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Identifying Physician-Recognized Depression from Administrative Data: Consequences for Quality Measurement

Authors

  • Claire M. Spettell,

    1. Address correspondence to Claire M. Spettell, Ph.D., Research Director, Health Informatics/USQA, 980 Jolly Road, Mailstop U38A, Blue Bell, PA 19422.
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  • Terry C. Wall,

    1. Terri C. Wall, M.D., M.P.H., is Assistant Professor of General Pediatrics, University of Alabama at Birmingham, and is with the UAB Center for Outcomes and Effectiveness Research and Education.
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  • Jeroan Allison,

    1. Jeroan J. Allison, M.D., M.S., Epi., is Associate Professor of Medicine, University of Alabama at Birmingham, and is with the UAB Center for Outcomes and Effectiveness Research and Education, the UAB Division of General Internal Medicine, and the UAB Division of Preventive Medicine.
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  • Jaimee Calhoun,

    1. Jaimee Calhoun, M.A., Ed., is Program Coordinator, University of Alabama at Birmingham, UAB Center for Outcomes and Effectiveness Research and Education.
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  • Richard Kobylinski,

    1. Richard Kobylinski is Senior Research Analyst, USQA/Aetna, Inc., Blue Bell, PA.
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  • Rachel Fargason,

    1. Rachel Fargason, M.D., is with the Department of Psychiatry, University of Alabama at Birmingham.
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  • Catarina I. Kiefe

    1. Catarina Kiefe, Ph.D., M.D., is Professor of Medicine and Biostatistics, University of Alabama at Birmingham, and is with the UAB Center for Outcomes and Effectiveness Research and Education, the UAB Division of Preventive Medicine, and the Birmingham Veterans Affairs Medical Center.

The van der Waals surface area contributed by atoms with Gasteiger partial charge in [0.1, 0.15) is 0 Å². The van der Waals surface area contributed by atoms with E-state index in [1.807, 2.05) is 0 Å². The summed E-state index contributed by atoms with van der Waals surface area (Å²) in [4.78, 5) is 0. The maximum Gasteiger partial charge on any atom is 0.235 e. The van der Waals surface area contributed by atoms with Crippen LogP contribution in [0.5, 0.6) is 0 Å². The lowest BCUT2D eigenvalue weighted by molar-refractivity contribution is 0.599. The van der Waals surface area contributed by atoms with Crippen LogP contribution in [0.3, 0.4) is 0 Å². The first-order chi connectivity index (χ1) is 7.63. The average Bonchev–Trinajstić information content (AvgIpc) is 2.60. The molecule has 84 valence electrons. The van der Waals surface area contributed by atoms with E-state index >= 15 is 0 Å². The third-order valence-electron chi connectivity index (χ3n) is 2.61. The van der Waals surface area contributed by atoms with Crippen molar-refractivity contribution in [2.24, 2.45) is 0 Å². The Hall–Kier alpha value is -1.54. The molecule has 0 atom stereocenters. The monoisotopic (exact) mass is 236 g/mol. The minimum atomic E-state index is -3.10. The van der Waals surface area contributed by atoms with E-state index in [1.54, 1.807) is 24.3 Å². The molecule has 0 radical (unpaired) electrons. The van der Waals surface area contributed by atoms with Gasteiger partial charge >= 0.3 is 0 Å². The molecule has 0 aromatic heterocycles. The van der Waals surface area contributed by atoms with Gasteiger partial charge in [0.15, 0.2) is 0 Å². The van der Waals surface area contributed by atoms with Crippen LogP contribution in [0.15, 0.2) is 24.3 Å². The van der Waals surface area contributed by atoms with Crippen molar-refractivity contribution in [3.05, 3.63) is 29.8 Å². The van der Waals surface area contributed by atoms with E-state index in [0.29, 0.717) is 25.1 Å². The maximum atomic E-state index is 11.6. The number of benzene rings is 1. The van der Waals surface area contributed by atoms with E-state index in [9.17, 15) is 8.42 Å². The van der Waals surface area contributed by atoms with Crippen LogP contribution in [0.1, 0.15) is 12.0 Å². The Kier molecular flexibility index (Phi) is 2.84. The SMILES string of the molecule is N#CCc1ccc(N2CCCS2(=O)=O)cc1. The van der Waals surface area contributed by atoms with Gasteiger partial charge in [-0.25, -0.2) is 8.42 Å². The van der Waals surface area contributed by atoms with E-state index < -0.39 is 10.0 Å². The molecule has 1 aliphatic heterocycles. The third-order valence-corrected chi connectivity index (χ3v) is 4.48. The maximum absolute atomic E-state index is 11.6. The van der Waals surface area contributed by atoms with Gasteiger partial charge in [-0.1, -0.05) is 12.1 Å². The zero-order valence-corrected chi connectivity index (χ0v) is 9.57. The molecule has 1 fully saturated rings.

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  • Supported in part by the Academic Medicine and Managed Care Forum, grant nos. HS09446 and HS1112403

Abstract

Background. Multiple factors limit identification of patients with depression from administrative data. However, administrative data drives many quality measurement systems, including the Health Plan Employer Data and Information Set (HEDIS®).

Methods. We investigated two algorithms for identification of physician-recognized depression. The study sample was drawn from primary care physician member panels of a large managed care organization. All members were continuously enrolled between January 1 and December 31, 1997. Algorithm 1 required at least two criteria in any combination: (1) an outpatient diagnosis of depression or (2) a pharmacy claim for an antidepressant. Algorithm 2 included the same criteria as algorithm 1, but required a diagnosis of depression for all patients. With algorithm 1, we identified the medical records of a stratified, random subset of patients with and without depression (n=465). We also identified patients of primary care physicians with a minimum of 10 depressed members by algorithm 1 (n=32,819) and algorithm 2 (n=6,837).

Results. The sensitivity, specificity, and positive predictive values were: Algorithm 1: 95 percent, 65 percent, 49 percent; Algorithm 2: 52 percent, 88 percent, 60 percent. Compared to algorithm 1, profiles from algorithm 2 revealed higher rates of follow-up visits (43 percent, 55 percent) and appropriate antidepressant dosage acutely (82 percent, 90 percent) and chronically (83 percent, 91 percent) (p<0.05 for all).

Conclusions. Both algorithms had high false positive rates. Denominator construction (algorithm 1 versus 2) contributed significantly to variability in measured quality. Our findings raise concern about interpreting depression quality reports based upon administrative data.

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